After teaching this a few times this week, I created a video so those that may want to pause and draw at their own pace while playing with isometric paper. Feel free to contact me if you have any questions. I love doodling on Isometric paper – enjoy! Here is a link to the isometric hands-on math activity and here is the paper.
Let’s get out our pencils, isometric paper, and thinking caps this week! Isometric drawings are often used in engineering and design as a way to display 3D ideas. They can also be used to create optical illusions and escheresque works of art.
Once comfortable with basics, start making skeletons for shapes, linking sides that don’t make physical sense, and thinking about objects that would allow you to go up and down at the same time. Below are some examples and videos to play with:
Sometimes the simplest things have wonder hidden within. This week, learners can play with the angles of polygons. How many degrees are in a triangle? In a quadrilateral? In a hexagon? Is there a pattern?
Here is a warm-up activity:
Draw a triangle (any triangle), and cut it out.
Next, rip the corners off:
Now, here is the fun part… put the pointy angles together. What do you get? Try it with lots of triangles and see if you always get a straight line. Rather than lecturing or telling learners that triangles have 180 degrees (or pi radians), let them discover. They can even create art ( I like to make my angles into perspective path doodles.)
Now do the same with a four sided shape. What do you notice? Is it the same for all the ones you can create?
Now do the same with 5, 6 or more sided shapes. There is a rule to be found. Try to discover it if you don’t know. I will put the rule at the bottom of this post.
I did this twice last week with virtual classrooms through the Covid-19 isolation. Students from kindergarten to middle-school ate it up. We used it as a warm up activity (10-15 minutes) prior to doing some loop-doodle math and/or other activities.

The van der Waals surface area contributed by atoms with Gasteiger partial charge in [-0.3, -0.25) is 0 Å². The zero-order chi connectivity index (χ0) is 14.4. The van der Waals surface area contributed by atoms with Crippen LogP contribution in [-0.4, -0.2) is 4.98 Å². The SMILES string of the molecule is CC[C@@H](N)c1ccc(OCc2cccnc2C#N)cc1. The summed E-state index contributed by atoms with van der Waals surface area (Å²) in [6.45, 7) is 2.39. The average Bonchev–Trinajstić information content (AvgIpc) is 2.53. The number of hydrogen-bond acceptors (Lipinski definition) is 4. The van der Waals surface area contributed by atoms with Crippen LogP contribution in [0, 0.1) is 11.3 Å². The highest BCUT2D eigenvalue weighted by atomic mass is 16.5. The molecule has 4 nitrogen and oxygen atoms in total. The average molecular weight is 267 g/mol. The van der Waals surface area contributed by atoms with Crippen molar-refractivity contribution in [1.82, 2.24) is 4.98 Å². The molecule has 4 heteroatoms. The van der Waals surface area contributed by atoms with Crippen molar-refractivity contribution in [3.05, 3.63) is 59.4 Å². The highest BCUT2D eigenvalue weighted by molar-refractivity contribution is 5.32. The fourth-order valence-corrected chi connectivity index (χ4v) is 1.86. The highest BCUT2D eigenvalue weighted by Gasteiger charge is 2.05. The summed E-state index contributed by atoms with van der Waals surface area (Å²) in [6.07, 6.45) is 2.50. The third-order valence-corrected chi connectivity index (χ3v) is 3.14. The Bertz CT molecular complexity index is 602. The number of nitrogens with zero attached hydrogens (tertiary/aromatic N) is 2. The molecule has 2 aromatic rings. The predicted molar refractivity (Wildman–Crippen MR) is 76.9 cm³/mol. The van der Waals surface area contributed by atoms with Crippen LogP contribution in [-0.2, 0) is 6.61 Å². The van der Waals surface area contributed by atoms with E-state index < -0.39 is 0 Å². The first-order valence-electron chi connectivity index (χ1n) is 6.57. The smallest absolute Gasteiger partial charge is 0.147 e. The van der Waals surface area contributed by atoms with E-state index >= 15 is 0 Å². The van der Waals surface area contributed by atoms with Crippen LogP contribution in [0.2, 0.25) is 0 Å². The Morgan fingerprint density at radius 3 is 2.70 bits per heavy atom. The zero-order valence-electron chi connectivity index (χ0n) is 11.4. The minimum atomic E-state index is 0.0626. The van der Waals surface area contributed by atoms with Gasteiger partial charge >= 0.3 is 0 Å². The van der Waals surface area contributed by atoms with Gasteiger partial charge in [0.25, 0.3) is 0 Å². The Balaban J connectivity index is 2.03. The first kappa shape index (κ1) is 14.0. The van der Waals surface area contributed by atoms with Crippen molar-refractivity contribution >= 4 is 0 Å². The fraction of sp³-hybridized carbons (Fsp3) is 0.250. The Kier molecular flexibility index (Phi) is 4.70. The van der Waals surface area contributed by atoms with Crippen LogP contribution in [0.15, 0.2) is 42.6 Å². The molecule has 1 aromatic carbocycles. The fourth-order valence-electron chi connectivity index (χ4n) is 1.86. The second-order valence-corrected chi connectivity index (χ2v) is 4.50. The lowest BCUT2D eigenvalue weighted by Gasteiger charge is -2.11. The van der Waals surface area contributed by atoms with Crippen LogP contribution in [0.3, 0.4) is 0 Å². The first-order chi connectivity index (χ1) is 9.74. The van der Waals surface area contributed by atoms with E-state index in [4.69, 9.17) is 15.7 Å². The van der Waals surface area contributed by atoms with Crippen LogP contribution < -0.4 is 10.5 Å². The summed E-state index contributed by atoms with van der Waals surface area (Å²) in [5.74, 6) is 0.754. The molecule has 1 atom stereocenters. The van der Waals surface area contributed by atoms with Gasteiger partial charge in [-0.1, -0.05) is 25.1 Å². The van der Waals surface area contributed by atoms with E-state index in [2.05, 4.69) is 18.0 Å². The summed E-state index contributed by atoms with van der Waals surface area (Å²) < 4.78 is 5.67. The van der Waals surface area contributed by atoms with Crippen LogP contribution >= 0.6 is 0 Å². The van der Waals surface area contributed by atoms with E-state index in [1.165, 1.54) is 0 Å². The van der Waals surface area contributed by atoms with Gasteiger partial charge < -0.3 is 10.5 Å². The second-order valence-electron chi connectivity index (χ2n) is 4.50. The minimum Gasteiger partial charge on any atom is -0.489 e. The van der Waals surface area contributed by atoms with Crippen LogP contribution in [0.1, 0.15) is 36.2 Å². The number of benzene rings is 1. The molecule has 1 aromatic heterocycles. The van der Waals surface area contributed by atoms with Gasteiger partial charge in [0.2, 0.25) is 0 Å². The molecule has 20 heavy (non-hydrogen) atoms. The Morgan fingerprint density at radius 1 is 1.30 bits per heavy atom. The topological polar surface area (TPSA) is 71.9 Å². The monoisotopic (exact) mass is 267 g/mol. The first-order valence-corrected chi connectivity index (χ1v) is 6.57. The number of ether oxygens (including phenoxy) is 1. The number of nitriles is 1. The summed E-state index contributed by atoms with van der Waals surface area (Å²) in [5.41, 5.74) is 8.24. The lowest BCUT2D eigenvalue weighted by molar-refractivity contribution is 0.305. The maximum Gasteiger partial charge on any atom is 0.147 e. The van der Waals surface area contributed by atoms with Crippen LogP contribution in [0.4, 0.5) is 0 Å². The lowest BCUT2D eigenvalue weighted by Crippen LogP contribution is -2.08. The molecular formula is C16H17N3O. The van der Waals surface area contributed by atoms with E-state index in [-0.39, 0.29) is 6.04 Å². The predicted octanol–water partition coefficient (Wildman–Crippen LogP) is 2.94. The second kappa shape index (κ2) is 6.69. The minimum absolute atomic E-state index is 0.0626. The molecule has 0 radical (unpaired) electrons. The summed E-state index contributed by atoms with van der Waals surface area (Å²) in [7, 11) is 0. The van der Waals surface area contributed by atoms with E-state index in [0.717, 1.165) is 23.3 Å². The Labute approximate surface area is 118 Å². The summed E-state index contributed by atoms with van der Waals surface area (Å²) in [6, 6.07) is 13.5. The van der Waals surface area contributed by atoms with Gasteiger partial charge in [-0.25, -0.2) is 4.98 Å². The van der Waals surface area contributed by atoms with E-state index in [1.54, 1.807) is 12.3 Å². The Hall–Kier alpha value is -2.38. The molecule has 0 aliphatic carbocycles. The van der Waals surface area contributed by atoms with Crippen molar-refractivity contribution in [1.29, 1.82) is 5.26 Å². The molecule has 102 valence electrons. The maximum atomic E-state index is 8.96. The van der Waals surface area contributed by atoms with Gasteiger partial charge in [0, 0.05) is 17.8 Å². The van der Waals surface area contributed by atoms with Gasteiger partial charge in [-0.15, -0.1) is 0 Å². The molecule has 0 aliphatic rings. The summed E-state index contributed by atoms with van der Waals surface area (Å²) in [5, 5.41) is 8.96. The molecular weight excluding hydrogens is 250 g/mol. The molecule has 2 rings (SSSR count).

The rule for simple polygons is that for n sides there are 180(n-2) degrees. Or you add 180 degrees every time you add a side.
I am trying to tell my 15yr old daughter that an elective high school credit in Graph Theory would be fun next year. Of course I do this as subtly as possible – I start drawing coloring sheets for this post on my iPad and then carefully shade them in. All three of my children slowly sneak up behind me and breath in my ear.
“You know that it will never take more than four colors” I state.
“Really?” I hear my oldest daughter say with a sense of wonder in her voice. “Can I make one?” she asks reaching for my device.
She takes over the iPad. I go for a run. I clean up a bit. She is still designing, thinking, coloring. A wave of gratitude flows over me “Thank God that coloring isn’t just for kindergarten.” We are so blessed to have the abundance and time to be able to color, play, and contemplate.
She finishes her design. “It looks like the beautiful cobbles on our Oregon beaches.” I think, then say.
“That’s what I was going for.” She says. Then gets up and goes back to her school work.
This week I challenge learners to play with coloring sheets. Make your own. Share them. Color them. Contemplate them. Can you restrict the coloring to four colors? It may take some problem solving for more complex sheets.
In graph theory, there is the study of graphs that are made up of nodes (vertices) that are connected with lines (edges). Create a graph for one of your coloring sheets, where the regions are nodes and lines connect the regions that touch.
You could also create a graph with nodes and edges and then the coloring sheet to go with it.
Below are a couple examples (some blank for you, my readers, to use):